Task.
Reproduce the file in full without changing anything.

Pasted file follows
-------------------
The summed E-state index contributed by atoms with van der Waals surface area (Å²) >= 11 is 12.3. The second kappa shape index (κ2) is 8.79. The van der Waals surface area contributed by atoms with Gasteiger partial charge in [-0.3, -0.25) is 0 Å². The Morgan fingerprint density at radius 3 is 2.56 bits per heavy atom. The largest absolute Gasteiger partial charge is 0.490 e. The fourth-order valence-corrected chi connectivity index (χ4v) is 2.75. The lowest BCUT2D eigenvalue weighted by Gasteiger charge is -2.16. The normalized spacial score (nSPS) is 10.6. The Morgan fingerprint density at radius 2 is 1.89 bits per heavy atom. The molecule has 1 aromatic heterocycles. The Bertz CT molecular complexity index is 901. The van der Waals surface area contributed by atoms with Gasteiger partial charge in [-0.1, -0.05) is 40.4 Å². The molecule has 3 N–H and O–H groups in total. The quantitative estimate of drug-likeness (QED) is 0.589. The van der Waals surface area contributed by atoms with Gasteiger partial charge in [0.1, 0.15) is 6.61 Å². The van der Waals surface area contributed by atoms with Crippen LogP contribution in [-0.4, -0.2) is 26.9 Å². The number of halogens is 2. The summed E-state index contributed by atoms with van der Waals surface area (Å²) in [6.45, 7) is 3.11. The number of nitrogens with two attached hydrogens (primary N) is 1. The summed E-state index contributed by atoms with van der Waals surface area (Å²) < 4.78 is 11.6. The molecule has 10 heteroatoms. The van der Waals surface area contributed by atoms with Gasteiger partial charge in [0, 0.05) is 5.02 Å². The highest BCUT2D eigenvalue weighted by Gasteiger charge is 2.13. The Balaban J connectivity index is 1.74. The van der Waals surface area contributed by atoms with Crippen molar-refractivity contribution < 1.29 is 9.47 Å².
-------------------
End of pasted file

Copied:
The summed E-state index contributed by atoms with van der Waals surface area (Å²) >= 11 is 12.3. The second kappa shape index (κ2) is 8.79. The van der Waals surface area contributed by atoms with Gasteiger partial charge in [-0.3, -0.25) is 0 Å². The Morgan fingerprint density at radius 3 is 2.56 bits per heavy atom. The largest absolute Gasteiger partial charge is 0.490 e. The fourth-order valence-corrected chi connectivity index (χ4v) is 2.75. The lowest BCUT2D eigenvalue weighted by Gasteiger charge is -2.16. The normalized spacial score (nSPS) is 10.6. The Morgan fingerprint density at radius 2 is 1.89 bits per heavy atom. The molecule has 1 aromatic heterocycles. The Bertz CT molecular complexity index is 901. The van der Waals surface area contributed by atoms with Gasteiger partial charge in [-0.1, -0.05) is 40.4 Å². The molecule has 3 N–H and O–H groups in total. The quantitative estimate of drug-likeness (QED) is 0.589. The van der Waals surface area contributed by atoms with Gasteiger partial charge in [0.1, 0.15) is 6.61 Å². The van der Waals surface area contributed by atoms with Crippen LogP contribution in [-0.4, -0.2) is 26.9 Å². The number of halogens is 2. The summed E-state index contributed by atoms with van der Waals surface area (Å²) in [6.45, 7) is 3.11. The number of nitrogens with two attached hydrogens (primary N) is 1. The summed E-state index contributed by atoms with van der Waals surface area (Å²) < 4.78 is 11.6. The molecule has 10 heteroatoms. The van der Waals surface area contributed by atoms with Gasteiger partial charge in [0, 0.05) is 5.02 Å². The highest BCUT2D eigenvalue weighted by Gasteiger charge is 2.13. The Balaban J connectivity index is 1.74. The van der Waals surface area contributed by atoms with Crippen molar-refractivity contribution < 1.29 is 9.47 Å².